To reduce the cost of the extensive removal and installation process for full-frame windows, consider keeping the project simple by having your installer put in windows of the same size as the original openings.
Needless to say, if you want to transform your home, going for full-frame replacement offers the flexibility to choose a new style or size window. For example, you can replace a hard-to-reach double hung window with a more convenient awning window. If the budget allows, you can add a door where there was once a window by increasing the size of the opening, or you can even bring the window sill closer to the floor to extend your view and let more natural light into a room.
What are insert windows?
With an insert window replacement, a new window is installed within the existing window frame. Sometimes known as a pocket window or a frame-in-frame replacement, this type of window replacement becomes an option when your existing aluminum or wood window frames are structurally sound and you want the existing interior and exterior trim to remain intact.
Before installing the window, the existing sash and jamb liner liners are removed and the new window is inserted into the existing frame where it is anchored, insulated and sealed. As a result, the overall glass unit surface of your newly installed window unit will be smaller than the original.
When are insert replacement windows an option?
- There is no water damage or rot present in the window frame
- The window frame is in good condition
- You want a replacement window that is of the same shape, size, and operating style
Benefits of insert replacement windows
- These are typically less expensive than full-frame replacements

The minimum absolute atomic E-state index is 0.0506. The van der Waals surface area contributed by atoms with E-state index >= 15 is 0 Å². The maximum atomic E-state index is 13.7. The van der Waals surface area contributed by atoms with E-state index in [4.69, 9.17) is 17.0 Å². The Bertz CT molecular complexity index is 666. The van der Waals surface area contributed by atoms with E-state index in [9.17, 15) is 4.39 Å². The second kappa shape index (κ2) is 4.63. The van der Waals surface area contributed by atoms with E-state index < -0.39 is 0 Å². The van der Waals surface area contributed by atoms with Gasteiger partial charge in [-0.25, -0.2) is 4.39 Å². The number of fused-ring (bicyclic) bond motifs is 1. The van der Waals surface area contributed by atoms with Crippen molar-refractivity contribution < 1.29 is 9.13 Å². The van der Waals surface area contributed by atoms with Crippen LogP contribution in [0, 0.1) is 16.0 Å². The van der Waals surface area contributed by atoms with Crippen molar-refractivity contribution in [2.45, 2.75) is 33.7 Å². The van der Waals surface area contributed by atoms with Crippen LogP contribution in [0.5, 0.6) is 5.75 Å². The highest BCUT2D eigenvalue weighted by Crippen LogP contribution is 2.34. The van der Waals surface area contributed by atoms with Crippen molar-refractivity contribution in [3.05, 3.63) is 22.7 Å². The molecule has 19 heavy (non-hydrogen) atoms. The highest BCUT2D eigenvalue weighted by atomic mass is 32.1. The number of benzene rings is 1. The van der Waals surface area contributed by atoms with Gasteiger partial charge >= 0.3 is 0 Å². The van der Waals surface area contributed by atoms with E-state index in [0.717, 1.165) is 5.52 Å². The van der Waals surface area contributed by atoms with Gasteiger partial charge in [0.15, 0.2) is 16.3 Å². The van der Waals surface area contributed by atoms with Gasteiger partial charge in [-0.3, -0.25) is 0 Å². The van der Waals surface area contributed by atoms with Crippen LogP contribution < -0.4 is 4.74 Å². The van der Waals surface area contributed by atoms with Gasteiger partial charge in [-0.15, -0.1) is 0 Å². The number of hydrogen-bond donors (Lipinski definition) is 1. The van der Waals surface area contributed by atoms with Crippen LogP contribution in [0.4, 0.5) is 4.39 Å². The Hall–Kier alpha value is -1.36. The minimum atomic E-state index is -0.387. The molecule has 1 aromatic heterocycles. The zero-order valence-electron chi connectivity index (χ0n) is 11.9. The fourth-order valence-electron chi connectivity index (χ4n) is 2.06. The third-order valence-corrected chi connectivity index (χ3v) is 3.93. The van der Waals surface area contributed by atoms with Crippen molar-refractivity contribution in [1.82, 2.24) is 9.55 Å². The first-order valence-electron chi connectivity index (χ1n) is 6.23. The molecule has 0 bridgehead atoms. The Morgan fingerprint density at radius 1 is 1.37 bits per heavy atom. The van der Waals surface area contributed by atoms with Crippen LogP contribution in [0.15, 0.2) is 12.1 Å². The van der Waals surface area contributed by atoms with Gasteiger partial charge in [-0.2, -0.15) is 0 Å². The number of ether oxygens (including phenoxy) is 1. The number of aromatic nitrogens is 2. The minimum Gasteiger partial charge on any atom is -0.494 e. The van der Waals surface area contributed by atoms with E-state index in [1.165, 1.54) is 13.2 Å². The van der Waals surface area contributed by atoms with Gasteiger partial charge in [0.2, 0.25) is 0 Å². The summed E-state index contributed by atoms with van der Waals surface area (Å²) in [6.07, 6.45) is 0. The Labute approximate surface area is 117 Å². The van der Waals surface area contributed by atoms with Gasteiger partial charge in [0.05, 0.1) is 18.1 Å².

- Installation is less extensive and time-consuming
- In addition to the original frame, you also get to preserve the existing interior and exterior trim
Downside of insert replacement windows
- These are only an option if you have structurally sound aluminum or wood frames
- You may notice a slight reduction in glass surface
- Leaving the original frame in means that it will eventually need to be replaced anyway.
The removal process
- The lower sash is removed
- The upper sash is removed
- The jamb liners are removed
Whether or not installing insert replacement windows is an option entirely depends on the material and condition of the existing window frame. If you want to preserve your wood windows, these replacement windows are a suitable option because they’re typically more affordable than their full-frame counterparts. Insert windows are also a great option if you want to keep the project small and affordable.
Other factors to keep in mind
As you try to make up your mind on the type of replacement window to go with, you’ll also want to consider the scope of your window replacement project. Here are a couple of things you’ll need to figure out:
- Are you satisfied with the current operating style of the window you plan to replace?
- How many windows do you need to replace?
- What kind of material is the existing window frame made of?
- If the frame is made of wood, is it in good working condition?
If you feel like a full-frame replacement is the best option for you, here some things you should ask yourself:
- Are you willing to fork over more money to buy a full-framed window and have it installed?
- Do you intend to replace your existing windows with the same materials, or are there other options that can improve your home’s efficiency?
- If your budget doesn’t allow it and your wood window frames turn out to be in god condition, would you consider choosing to install insert glass windows despite their reduced glass surface to save money?
If you come to the conclusion that insert replacement windows are more suitable for you, ask yourself:
- Do you mind potentially losing some glasses to save some money on your replacement windows?
- Do you plan to replace all the windows along the wall of your home, or just one? Keep in mind that a newly framed window is going to be inserted within the existing frame, so this could look odd.
- Is there any chance that your existing window frame may be damaged by water? Mold and rot can spread to the newly installed window unit and cause bigger problems; this could make an insert replacement window the more expensive venture.
Being informed on the different window replacement options will help you make a more suitable purchase for your home. It’s important to do your research, starting with this post to help you narrow down your options and finding exactly what’s best for you.